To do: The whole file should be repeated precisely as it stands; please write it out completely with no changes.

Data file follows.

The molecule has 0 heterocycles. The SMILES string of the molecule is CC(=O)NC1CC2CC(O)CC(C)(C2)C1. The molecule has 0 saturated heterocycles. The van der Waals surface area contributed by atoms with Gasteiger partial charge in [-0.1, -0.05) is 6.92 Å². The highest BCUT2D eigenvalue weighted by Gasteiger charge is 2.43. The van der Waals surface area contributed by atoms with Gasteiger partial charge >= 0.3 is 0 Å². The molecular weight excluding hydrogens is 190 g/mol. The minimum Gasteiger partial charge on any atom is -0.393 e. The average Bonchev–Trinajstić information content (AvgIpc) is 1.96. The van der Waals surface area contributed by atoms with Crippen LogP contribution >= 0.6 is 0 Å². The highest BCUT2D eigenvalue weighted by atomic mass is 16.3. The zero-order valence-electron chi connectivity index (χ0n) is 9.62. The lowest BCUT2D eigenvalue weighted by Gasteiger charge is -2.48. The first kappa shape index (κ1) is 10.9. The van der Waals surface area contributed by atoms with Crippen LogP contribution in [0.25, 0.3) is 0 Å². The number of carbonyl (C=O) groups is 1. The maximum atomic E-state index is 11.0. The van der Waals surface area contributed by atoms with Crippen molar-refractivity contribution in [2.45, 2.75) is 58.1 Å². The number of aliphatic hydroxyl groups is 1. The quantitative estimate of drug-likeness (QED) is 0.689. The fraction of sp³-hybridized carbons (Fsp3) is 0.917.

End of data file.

The molecule has 0 heterocycles. The SMILES string of the molecule is CC(=O)NC1CC2CC(O)CC(C)(C2)C1. The molecule has 0 saturated heterocycles. The van der Waals surface area contributed by atoms with Gasteiger partial charge in [-0.1, -0.05) is 6.92 Å². The highest BCUT2D eigenvalue weighted by Gasteiger charge is 2.43. The van der Waals surface area contributed by atoms with Gasteiger partial charge >= 0.3 is 0 Å². The molecular weight excluding hydrogens is 190 g/mol. The minimum Gasteiger partial charge on any atom is -0.393 e. The average Bonchev–Trinajstić information content (AvgIpc) is 1.96. The van der Waals surface area contributed by atoms with Crippen LogP contribution >= 0.6 is 0 Å². The highest BCUT2D eigenvalue weighted by atomic mass is 16.3. The zero-order valence-electron chi connectivity index (χ0n) is 9.62. The lowest BCUT2D eigenvalue weighted by Gasteiger charge is -2.48. The first kappa shape index (κ1) is 10.9. The van der Waals surface area contributed by atoms with Crippen LogP contribution in [0.25, 0.3) is 0 Å². The number of carbonyl (C=O) groups is 1. The maximum atomic E-state index is 11.0. The van der Waals surface area contributed by atoms with Crippen molar-refractivity contribution in [2.45, 2.75) is 58.1 Å². The number of aliphatic hydroxyl groups is 1. The quantitative estimate of drug-likeness (QED) is 0.689. The fraction of sp³-hybridized carbons (Fsp3) is 0.917.